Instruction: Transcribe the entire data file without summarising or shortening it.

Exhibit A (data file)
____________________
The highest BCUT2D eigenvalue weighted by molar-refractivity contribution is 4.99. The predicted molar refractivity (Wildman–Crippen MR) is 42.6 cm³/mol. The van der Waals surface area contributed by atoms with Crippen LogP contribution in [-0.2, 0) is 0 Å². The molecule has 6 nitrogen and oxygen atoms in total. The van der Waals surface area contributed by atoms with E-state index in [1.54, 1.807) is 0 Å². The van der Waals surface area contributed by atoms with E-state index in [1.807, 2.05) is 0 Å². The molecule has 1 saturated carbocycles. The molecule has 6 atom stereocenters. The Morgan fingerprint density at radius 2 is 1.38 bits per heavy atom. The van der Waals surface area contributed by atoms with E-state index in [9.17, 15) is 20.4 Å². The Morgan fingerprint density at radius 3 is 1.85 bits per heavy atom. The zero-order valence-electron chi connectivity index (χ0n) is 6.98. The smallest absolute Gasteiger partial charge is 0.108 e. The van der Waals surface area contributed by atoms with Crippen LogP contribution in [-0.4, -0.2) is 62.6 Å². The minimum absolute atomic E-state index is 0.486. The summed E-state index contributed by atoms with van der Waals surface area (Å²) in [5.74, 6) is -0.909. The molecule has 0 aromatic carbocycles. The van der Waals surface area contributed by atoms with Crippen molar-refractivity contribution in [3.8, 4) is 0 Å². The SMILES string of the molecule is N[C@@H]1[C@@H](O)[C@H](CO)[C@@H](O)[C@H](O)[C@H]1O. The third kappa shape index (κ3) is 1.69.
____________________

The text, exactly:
The highest BCUT2D eigenvalue weighted by molar-refractivity contribution is 4.99. The predicted molar refractivity (Wildman–Crippen MR) is 42.6 cm³/mol. The van der Waals surface area contributed by atoms with Crippen LogP contribution in [-0.2, 0) is 0 Å². The molecule has 6 nitrogen and oxygen atoms in total. The van der Waals surface area contributed by atoms with E-state index in [1.54, 1.807) is 0 Å². The van der Waals surface area contributed by atoms with E-state index in [1.807, 2.05) is 0 Å². The molecule has 1 saturated carbocycles. The molecule has 6 atom stereocenters. The Morgan fingerprint density at radius 2 is 1.38 bits per heavy atom. The van der Waals surface area contributed by atoms with E-state index in [9.17, 15) is 20.4 Å². The Morgan fingerprint density at radius 3 is 1.85 bits per heavy atom. The zero-order valence-electron chi connectivity index (χ0n) is 6.98. The smallest absolute Gasteiger partial charge is 0.108 e. The van der Waals surface area contributed by atoms with Crippen LogP contribution in [-0.4, -0.2) is 62.6 Å². The minimum absolute atomic E-state index is 0.486. The summed E-state index contributed by atoms with van der Waals surface area (Å²) in [5.74, 6) is -0.909. The molecule has 0 aromatic carbocycles. The van der Waals surface area contributed by atoms with Crippen molar-refractivity contribution in [3.8, 4) is 0 Å². The SMILES string of the molecule is N[C@@H]1[C@@H](O)[C@H](CO)[C@@H](O)[C@H](O)[C@H]1O. The third kappa shape index (κ3) is 1.69.